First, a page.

Product Review: Blue Microphones Yeti
A few weeks ago I got to spend some quality time with a new microphone from Blue Microphones called the Yeti. If you getting into recording live audio or podcasts and you aren't aware of Blue Microphones' products you really should read the rest of this article.
I grew up loving audio. My uncle was a DJ and had the most amazing vinyl collection I had ever seen in my life. My dad was a huge tech fan, especially when it came to speakers so monkeying around with turntables, speakers and microphones was second nature to me by the time I was 12. When I stop to think about it, the fact that I have ended up in working in the IT industry and host an internet audio show should come as no surprise to anyone including myself. But back to the topic at hand, the Yeti.
Blue Microphones [founded in 1995] has been focused on studio recording since Apple dropped the first version of their GarageBand application, and over the years they have created a strong lineup of microphones spanning the spectrum from enthusiast to professional audio producer. Before my trip to CES I was only partially familiar with their brand having taught podcasting while I worked for Apple Inc Retail, I often recommended the Blue Microphone SnowBall mic as a great sounding, highly portable and affordable interview or starter microphone to many a customer. I would often demo some of the other microphones in store against the SnowBall and internal microphone options and more times than not a customer left with a SnowBall. I even purchased a SnowBall for myself last year which I fell in love with and used regularly to record the ESH podcast before giving it to Pandalicious. You might ask why I would give up a mic that I obviously liked and was happy with, but the title pretty much gives it away: I have replaced my SnowBall with a Yeti and I'm damned happy with the results.
Before my visit with Blue Microphones at CES 2010 I had not really investigated their lineup of microphones which is surprisingly deep. Blue has microphones for mobile recording on the go (the Mikey for iPhone users and the SnowFlake for laptops), products aimed at the prosumer market (which includes the SnowBall and the Yeti) and a drool-worthy lineup of professional grade microphones that look great but also contain internal hardware designed to be perfect for very specific types of recording. I plan to do a write up of some of their more pro level mics down the road but I want to get back to the Yeti.
Overall, I have been very happy with the audio quality that my SnowBall gave me over the last year, but I typically record my audio for the ESH podcast in a guest bedroom that I have been slowly turning into a nerdcave. While my nerdcave is definitely coming along (I need to nerd out the walls a bit because they are quite drab so hit me up if you have any suggestions for wall coverings) it creates a heck of a echo for me when I record, egg-crating the room though I'd like to is neither finically feasible nor allowed by my apartment complex so I really needed an alternative to help with the sound issue.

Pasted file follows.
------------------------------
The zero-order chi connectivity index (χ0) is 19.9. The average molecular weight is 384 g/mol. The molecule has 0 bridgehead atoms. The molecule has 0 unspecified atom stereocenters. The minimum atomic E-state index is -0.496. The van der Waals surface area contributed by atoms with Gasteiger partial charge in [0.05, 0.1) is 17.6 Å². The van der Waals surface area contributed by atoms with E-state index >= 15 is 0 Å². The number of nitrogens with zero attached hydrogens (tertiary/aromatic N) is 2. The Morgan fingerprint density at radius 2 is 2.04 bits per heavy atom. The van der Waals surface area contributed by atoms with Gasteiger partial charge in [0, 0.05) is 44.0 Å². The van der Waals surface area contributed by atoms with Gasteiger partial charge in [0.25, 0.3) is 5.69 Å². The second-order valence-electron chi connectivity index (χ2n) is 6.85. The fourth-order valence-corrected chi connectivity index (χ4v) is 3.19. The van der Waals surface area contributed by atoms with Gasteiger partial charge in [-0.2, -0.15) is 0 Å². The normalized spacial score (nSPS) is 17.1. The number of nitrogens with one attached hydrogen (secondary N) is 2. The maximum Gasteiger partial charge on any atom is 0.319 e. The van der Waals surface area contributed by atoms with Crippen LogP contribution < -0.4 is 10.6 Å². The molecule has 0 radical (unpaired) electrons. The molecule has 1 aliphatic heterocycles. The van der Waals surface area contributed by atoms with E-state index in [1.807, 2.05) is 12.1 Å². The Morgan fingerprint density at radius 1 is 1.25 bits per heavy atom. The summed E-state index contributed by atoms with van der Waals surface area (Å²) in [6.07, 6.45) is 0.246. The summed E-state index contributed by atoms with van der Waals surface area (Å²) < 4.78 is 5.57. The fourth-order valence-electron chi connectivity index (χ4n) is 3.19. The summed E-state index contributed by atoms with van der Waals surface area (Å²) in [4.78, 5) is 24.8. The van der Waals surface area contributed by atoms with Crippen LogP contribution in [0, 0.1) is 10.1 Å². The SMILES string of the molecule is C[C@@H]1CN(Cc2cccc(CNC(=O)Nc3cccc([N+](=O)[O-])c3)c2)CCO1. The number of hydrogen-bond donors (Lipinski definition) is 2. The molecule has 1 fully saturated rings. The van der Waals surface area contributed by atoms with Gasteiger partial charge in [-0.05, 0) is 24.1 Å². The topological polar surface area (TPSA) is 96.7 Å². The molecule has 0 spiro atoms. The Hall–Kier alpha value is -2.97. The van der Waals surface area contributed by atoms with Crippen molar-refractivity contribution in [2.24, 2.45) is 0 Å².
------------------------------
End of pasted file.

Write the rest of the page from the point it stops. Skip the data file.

They Yeti is one of the most diverse USB microphones I've ever used. Under the hood, the Yeti has 3 condenser capsules and sports four polar patterns for recording: Cardioid, Bidirectional, Omnidirectional and Stereo. The microphone also has a separate gain control on the back, mute button, and stereo mini-jack out for monitoring purposes. What grabbed my attention immediately when looking at this mic were the polar patterns as the hardware "dampening" or "sweeting" my audio recordings was exactly what I was hoping to find in a new microphone and the Yeti was much easier on my wallet than then Shure microphone I was researching at the time. Not to mention it is THX certified and very sleek looking. Sexy.
I wish I could say I completely tested the Yeti before writing this review. The fact of the matter is that I personally have little use for the stereo or omnidirectional pattern recording modes. I'm not going to be making or recording any ensemble or concerts/live band performances anytime too soon, but I did spend a bunch of time testing the cardioid and bidirectional modes which are great for podcast and interview type sessions respectively and the audio quality was much improved over my past recordings of these types which include our shows like our E3 episode. The Yeti is sensitive to sound coming at it, but not aggressively. During a recording session you won't find a need to be "on top of the mic" or play with its position in order to get the sound levels you'd like, but the built in monitor out will be a huge help in checking levels before you hit that record button should that sweet spot elude you.
Really, the only downside I could come up with with this mic is its weight: this is not a mic to throw in your backpack for the day. While the stand and mic come in at a total weight of 3.4 pounds it is a solid 3.4 pounds. If you are rolling with a laptop, power cables and this sucker you will be getting one hell of a cardiovascular workout. Honestly, that kind of use is not really what the Yeti is designed for so I can't really knock it for that. you can unmount the microphone from the base and screw it into a stand (similar to the SnowBall's tripod stand if you have ever seen or used it) and it does fold into itself to help it conserve space on your desk and that should really be enough.
Sleek design, USB 1.1 with Mac and PC compatibility, a plethora of specialized supported recording modes with insane affordability ($149.99 USD) and the Yeti is hard to pass up if you are interested in getting into podcasting or starting a band in your garage or basement.